In a recent report, antivirus company PandaSecurity reported capturing 18 million new malware samples in Q3 of 2016, alone. If we do the math right, this means that an average of 200,000 pieces of malicious content were on the loose PER DAY. And what’s more alarming is the fact that these are samples caught by a single security company.

Cybercrime statistic

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Another popular antivirus system Kaspersky Lab, found a rising trend in cyber incidents, involving ransomware.

According to the global cybersecurity company, in the period between April 2015 and March 2016 – 2,315,931 users around the world encountered ransomware, marking a rise of 17,7% compared to 2014.

In addition, since the beginning of 2016, more than 4,000 ransomware attacks have occurred every day – a 300% increase over 2015, by the words of the FBI.

Attacks are not aimed only at individuals.

Even more alarming is the fact that between January and September 2016, such attacks on business increased from one every 2 minutes, to one every 40 seconds.

And the most alarming fact – one in every three Ransomware victims doesn’t get their data back even after paying.

Cybercrime is not slowing anytime soon. That’s why, in order to prevent losing your data in a Ransomware infection, understanding cybercrime patterns is important.

In this article, I talk about how you can stay one step ahead of cyberattacks and protect yourself against Ransomware.

Before we start though, let’s take a brief look at what exactly Ransomware is.

What Is Ransomware

Ransomware is malware that upon infection, blocks access to some or all the information stored on your device.

In order to retrieve your data, you are required to pay a ransom usually in Bitcoin on another e-currency.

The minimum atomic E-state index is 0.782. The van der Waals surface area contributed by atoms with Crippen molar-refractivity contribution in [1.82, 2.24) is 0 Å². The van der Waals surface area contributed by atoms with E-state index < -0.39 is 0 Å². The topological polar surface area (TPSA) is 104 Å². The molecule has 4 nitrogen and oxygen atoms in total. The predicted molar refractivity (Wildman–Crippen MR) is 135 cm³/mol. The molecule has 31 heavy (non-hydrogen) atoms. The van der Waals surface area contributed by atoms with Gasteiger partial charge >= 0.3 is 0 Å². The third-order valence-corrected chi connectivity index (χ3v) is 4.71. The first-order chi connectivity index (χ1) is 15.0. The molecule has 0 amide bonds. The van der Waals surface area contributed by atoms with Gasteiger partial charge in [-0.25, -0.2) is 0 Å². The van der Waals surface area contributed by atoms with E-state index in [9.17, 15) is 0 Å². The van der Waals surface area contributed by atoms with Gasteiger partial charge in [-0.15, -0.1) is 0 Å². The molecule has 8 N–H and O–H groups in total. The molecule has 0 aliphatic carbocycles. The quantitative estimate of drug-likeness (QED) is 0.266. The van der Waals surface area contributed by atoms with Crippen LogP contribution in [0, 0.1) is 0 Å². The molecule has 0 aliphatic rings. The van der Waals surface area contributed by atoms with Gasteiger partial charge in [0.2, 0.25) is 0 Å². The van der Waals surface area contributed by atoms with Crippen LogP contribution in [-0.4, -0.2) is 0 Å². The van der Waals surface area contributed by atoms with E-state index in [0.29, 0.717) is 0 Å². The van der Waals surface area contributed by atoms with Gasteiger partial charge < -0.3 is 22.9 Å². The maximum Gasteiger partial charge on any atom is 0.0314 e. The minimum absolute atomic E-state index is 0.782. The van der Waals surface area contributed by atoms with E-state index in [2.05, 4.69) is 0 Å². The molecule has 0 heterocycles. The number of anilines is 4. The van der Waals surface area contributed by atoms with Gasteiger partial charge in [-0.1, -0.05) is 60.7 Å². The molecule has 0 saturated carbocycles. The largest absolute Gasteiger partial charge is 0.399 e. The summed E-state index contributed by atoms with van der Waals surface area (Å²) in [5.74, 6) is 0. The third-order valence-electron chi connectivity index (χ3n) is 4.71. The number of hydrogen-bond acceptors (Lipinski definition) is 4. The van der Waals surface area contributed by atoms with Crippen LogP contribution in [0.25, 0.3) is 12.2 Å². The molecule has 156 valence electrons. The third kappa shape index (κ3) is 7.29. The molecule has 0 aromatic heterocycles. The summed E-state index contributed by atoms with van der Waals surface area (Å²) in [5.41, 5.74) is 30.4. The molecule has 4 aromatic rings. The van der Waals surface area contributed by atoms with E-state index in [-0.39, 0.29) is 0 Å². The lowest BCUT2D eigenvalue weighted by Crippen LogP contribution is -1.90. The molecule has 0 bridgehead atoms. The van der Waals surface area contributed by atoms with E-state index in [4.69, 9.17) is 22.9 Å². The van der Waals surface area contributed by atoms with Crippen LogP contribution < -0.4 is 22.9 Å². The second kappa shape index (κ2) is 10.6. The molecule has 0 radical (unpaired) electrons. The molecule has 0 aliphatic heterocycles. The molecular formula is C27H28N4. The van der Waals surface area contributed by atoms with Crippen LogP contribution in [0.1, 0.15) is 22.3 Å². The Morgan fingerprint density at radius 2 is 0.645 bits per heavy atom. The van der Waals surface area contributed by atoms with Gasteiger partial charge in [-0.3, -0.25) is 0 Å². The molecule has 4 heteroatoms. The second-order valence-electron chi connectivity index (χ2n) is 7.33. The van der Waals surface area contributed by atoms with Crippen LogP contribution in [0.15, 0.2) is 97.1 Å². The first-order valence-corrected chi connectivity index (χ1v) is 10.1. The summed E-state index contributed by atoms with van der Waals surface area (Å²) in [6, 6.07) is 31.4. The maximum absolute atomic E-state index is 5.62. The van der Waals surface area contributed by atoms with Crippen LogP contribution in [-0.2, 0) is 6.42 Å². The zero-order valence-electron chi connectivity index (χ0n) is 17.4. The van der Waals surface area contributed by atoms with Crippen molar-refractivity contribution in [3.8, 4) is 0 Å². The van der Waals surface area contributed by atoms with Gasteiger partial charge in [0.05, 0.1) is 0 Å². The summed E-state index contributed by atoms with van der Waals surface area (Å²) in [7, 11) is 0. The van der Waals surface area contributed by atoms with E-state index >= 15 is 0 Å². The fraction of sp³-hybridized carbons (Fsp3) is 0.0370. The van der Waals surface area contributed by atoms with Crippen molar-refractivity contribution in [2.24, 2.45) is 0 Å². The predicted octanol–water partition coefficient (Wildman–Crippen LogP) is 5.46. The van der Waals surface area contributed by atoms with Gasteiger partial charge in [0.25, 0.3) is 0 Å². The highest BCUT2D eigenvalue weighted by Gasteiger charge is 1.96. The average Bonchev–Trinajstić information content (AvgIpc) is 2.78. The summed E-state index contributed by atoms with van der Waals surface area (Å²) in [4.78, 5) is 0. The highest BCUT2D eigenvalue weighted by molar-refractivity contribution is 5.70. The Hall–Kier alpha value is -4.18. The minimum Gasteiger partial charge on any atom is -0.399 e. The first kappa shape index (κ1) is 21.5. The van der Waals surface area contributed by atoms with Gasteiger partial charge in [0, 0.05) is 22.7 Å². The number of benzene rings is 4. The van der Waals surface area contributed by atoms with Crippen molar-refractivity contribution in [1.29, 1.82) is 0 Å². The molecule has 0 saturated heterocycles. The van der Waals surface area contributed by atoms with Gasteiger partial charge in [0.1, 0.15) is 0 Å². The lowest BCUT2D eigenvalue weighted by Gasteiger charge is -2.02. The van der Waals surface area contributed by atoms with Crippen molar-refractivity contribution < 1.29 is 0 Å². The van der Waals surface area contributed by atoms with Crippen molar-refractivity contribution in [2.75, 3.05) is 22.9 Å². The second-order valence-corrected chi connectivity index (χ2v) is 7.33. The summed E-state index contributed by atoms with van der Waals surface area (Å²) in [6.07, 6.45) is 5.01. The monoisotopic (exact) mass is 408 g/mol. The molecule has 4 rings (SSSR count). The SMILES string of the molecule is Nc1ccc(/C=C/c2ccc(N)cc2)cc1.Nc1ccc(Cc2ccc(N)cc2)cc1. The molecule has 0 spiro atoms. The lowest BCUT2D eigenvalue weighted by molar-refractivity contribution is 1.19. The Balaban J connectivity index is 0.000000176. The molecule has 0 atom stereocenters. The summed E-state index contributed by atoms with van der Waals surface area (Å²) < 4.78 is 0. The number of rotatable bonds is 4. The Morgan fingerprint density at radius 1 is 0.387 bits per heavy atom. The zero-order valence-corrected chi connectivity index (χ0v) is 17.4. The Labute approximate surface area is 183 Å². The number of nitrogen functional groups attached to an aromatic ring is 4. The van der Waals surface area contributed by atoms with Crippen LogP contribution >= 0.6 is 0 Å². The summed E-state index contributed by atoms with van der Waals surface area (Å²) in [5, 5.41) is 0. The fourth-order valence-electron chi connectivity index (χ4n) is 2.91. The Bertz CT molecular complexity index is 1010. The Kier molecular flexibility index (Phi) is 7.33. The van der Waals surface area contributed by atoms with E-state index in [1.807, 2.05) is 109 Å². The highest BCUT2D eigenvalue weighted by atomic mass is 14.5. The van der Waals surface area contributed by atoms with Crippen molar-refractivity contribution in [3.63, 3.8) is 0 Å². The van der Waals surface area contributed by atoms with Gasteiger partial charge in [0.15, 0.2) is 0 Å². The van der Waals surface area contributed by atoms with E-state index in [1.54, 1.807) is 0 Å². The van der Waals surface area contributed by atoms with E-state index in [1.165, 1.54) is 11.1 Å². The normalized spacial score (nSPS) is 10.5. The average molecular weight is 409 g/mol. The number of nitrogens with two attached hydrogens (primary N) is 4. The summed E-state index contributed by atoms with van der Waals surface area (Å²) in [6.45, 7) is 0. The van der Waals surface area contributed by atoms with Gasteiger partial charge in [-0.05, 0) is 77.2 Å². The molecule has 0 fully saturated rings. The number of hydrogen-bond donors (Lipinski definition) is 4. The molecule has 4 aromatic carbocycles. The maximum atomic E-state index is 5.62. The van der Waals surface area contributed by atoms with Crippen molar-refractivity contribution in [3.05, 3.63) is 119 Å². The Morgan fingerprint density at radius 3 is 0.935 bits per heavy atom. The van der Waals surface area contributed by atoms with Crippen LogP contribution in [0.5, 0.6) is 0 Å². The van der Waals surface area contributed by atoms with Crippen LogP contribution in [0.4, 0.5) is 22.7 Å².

Although it has been gaining media attention only in recent times, this malicious model goes way back in the 1990s with the first-known malware capable of encrypting file names.

Since then, however, Ransomware has evolved, now including encryption with a private key stored on the cybercriminal’s servers.

As a result, even if the user removes the malware it would still keep the files inaccessible leaving them with the only option to pay the due.

Speaking of ransoms, the average ransom demand skyrocketed in 2016 to $1,077, in comparison to $294 the year before, mentioned in a recent report by security firm Symantec.

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Ransomware Epidemic – How It Spreads?

The main sources of ransomware infection are email links and attachments, followed by web applications and social media as quoted by Osterman Research, Inc.’s recent report.

In fact, in another report conducted by PhishMe, in Q3 2016 – 97.25% of phishing emails contained some form of ransomware, compared to 92% at the beginning of the year.

Unfortunately, 30% of such phishing emails get opened

How Can You Protect Yourself Against Ransomware?

As such forms of malicious content evolve by the minute, it is important to be proactive and take measures before you get hit with a ransomware breach.

Once on your device, Ransomware will affect the files that are located in drives that are ‘mapped’ like connected external HDDs, USB thumb drives, folders on your network or in the cloud.